This story from 15th-century Ireland is a reminder of how being faithful is itself a success.
Born to a noble Irish family in 1455, McCarthy studied in Paris, served in a tribunal in Rome, and was made a bishop at only 27. The pope himself had to dispense him of the minimum required age. By all measures, Bishop McCarthy was on the path to great success.
But few saint stories are pure success stories, and some have no worldly successes at all. At 27, McCarthy embarked on a journey that would frustrate and confuse him to no end, ultimately winning him a pauper’s death crowned with glory.
McCarthy’s first disappointment was the discovery that his new diocese already had a bishop. Bishop Hugh O’Driscoll had been reported dead, whether by accident or intrigue, and Rome had assumed the truth of the report. But when Bishop McCarthy arrived to take possession of his see, the not-so-late Bishop O’Driscoll was not amused by the error. In fact, the O’Driscolls and McCarthys were in the midst of a generations-long feud, and this miscommunication added plenty of fuel to the fire.
O’Driscoll complained to Rome, accusing McCarthy as an imposter, and received a favorable response: McCarthy’s appointment to the Diocese of Ross was rescinded. But Bishop McCarthy wasn’t convinced, and continued to fight, certain that God was calling him to serve in the role for which he was ordained. His persistence (and O’Driscoll’s enmity) ultimately got him excommunicated by Pope Sixtus IV, the very man who had appointed him to that see.
Even then, McCarthy wasn’t willing to give in. He protested both his excommunication and his removal from office, going all the way to Rome to do so. After years of investigation, during which time Sixtus died and his successor confirmed McCarthy’s excommunication, Pope Innocent VIII finally lifted Bishop McCarthy’s excommunication and instead appointed him Bishop of Cork and Cloyne.
With this, the bishop who went eight years without a see was satisfied. For a time, that is. McCarthy was, it seems, called to the cross of impotence. When he arrived back in Munster, he discovered that this time his office had been usurped. Clearly in the right, McCarthy attempted to take possession of his cathedral only to find it held by armed men who barred him entrance.
Never one to be discouraged, McCarthy walked from village to village in his diocese, armed only with the papers declaring him their bishop, and was given nothing for his pains. His offended family wanted to take matters into their own hands; when Thaddeus refused to accept their offers to win him his episcopal seat by violence, they, too, washed their hands of him.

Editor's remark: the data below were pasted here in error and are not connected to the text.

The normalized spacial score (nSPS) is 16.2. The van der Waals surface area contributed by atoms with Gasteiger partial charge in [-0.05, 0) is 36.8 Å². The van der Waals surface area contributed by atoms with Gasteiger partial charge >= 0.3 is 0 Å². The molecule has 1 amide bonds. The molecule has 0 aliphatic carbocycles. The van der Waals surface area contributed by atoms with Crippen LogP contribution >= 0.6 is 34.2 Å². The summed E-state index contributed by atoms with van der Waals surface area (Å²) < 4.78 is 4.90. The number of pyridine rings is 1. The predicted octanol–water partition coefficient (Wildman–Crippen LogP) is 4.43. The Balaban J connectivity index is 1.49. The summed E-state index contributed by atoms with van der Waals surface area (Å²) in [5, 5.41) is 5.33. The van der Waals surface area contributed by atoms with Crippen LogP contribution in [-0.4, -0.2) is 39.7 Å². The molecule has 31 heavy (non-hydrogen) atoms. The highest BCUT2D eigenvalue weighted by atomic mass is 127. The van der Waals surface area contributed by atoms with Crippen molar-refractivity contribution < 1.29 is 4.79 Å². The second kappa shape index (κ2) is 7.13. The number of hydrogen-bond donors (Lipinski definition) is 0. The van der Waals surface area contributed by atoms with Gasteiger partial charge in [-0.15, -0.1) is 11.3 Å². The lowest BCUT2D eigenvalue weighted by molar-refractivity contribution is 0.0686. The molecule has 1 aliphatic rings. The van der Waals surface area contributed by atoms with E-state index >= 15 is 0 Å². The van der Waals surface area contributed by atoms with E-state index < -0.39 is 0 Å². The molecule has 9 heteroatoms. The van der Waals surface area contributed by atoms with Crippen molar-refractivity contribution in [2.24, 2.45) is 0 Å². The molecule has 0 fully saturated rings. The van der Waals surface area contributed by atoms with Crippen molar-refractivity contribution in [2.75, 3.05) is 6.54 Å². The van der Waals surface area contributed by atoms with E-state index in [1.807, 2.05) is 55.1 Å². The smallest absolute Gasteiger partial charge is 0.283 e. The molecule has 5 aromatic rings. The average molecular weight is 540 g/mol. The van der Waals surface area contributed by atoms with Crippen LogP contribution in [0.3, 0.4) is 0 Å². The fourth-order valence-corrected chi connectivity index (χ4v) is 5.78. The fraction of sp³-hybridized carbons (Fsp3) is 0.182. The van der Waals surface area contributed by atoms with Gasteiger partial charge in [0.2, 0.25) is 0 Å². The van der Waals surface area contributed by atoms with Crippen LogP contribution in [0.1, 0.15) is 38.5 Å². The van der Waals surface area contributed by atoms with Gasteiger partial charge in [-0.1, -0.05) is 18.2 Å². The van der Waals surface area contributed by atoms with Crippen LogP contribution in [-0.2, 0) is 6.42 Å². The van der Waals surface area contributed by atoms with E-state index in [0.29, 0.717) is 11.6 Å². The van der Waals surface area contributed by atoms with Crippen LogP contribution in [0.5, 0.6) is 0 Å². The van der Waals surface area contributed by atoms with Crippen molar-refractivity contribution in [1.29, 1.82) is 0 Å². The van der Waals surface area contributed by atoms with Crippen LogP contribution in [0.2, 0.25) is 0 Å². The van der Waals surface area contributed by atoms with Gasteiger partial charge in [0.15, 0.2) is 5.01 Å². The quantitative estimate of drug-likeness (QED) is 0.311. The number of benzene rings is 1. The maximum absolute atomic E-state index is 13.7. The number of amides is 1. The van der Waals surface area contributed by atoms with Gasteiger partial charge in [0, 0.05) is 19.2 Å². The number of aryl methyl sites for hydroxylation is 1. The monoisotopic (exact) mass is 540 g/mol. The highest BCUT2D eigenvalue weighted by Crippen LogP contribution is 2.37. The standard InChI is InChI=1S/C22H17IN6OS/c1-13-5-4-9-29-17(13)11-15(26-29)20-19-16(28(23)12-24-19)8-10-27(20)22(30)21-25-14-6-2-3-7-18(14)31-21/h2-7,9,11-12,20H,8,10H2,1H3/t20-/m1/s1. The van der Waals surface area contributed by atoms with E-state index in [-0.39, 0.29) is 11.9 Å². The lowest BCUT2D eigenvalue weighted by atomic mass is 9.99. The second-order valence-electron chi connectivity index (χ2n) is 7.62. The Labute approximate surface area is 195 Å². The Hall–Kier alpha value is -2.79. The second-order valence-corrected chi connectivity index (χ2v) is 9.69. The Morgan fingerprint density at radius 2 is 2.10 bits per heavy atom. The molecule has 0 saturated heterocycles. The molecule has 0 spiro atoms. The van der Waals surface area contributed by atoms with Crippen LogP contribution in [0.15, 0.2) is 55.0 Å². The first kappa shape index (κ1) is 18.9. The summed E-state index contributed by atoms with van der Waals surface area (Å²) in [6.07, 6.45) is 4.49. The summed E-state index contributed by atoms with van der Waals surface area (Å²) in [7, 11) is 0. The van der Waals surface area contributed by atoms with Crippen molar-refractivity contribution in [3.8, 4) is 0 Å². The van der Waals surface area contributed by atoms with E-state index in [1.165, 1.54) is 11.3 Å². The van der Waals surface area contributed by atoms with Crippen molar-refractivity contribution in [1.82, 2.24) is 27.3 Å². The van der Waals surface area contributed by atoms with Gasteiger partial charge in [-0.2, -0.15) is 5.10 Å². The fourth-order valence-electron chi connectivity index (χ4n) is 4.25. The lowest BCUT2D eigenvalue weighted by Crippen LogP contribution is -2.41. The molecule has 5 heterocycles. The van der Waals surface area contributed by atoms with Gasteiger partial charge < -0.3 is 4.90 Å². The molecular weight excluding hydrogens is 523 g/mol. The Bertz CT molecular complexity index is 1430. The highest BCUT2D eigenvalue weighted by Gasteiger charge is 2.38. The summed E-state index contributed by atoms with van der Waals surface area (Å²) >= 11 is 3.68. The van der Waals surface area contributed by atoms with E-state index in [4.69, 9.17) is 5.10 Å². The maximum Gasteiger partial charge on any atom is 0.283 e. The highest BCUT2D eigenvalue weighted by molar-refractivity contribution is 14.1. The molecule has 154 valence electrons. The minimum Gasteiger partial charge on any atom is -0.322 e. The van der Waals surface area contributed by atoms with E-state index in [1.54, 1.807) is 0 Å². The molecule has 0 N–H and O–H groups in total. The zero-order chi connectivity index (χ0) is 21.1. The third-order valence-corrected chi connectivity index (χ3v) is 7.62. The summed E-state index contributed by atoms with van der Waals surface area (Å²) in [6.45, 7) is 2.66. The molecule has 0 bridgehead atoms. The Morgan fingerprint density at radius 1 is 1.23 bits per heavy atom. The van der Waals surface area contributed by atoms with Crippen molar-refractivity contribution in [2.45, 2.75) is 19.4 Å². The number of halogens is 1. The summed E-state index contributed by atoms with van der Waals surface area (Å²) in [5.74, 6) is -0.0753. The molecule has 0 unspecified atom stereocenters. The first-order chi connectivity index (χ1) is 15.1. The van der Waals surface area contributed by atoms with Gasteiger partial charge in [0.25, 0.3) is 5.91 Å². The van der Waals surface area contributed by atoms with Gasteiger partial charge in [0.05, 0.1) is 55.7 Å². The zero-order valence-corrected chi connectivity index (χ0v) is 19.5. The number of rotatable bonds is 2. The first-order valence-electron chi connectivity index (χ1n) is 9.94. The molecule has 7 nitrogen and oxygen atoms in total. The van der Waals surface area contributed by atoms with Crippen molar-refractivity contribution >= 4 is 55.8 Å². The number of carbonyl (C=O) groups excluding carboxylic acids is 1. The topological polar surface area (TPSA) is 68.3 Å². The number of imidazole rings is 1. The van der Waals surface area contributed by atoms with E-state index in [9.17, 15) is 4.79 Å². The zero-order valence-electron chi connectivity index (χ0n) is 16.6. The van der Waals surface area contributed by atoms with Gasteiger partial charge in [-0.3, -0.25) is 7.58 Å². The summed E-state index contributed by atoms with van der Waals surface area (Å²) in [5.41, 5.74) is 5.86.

Without family or friends, McCarthy set off once more for Rome. A lesser man might have taken these obstacles as a sign, becoming a hermit or moving to Rome to see about a position there; Bishop Thaddeus McCarthy, though, was determined. If God had consecrated him bishop to serve in Ireland, in Ireland he would serve.
This time, his experience in Rome was more straightforward: no excommunication to sort out, no rival claimants, just a bishop and a criminal. McCarthy was given papers that not only verified his claim to the episcopacy but also authorized military support as he sought to take possession of it.
But it seems God’s call was for McCarthy to live and die a bishop without a diocese. On his way back from Rome, McCarthy traveled as a poor pilgrim, dressing in simple clothes and staying in inns alongside working class people. His garb may have been an expression of his humility, but it also served as an excellent disguise to protect him from his enemies.
It wasn’t his enemies who caught up with him. Though Bishop McCarthy was only 37 years old, his body was worn out from years of fighting to do what he had been called to do. He died in a pilgrim’s hostel in northern Italy and would have been laid in a pauper’s grave but for a supernatural light that emanated from his dead body. When the local bishop was called in, he told the people that he had dreamed only the night before of a bishop ascending into heaven; when they examined the poor man’s belongings, they discovered his bishop’s ring and buried him in the cathedral of Ivrea, where miracles have been associated with him for more than 500 years.
Blessed Thaddeus McCarthy never accomplished what he was consecrated to accomplish. He never governed his diocese, ordained new priests, or even confirmed anybody, as best we can tell. But he fulfilled his purpose: he gave his life for God, earning the title “White Martyr of Munster.” On October 25th, his feast day, let’s ask his intercession for those who are discouraged by lack of results, that they would seek not to be successful but to be faithful. Blessed Thaddeus McCarthy, pray for us!
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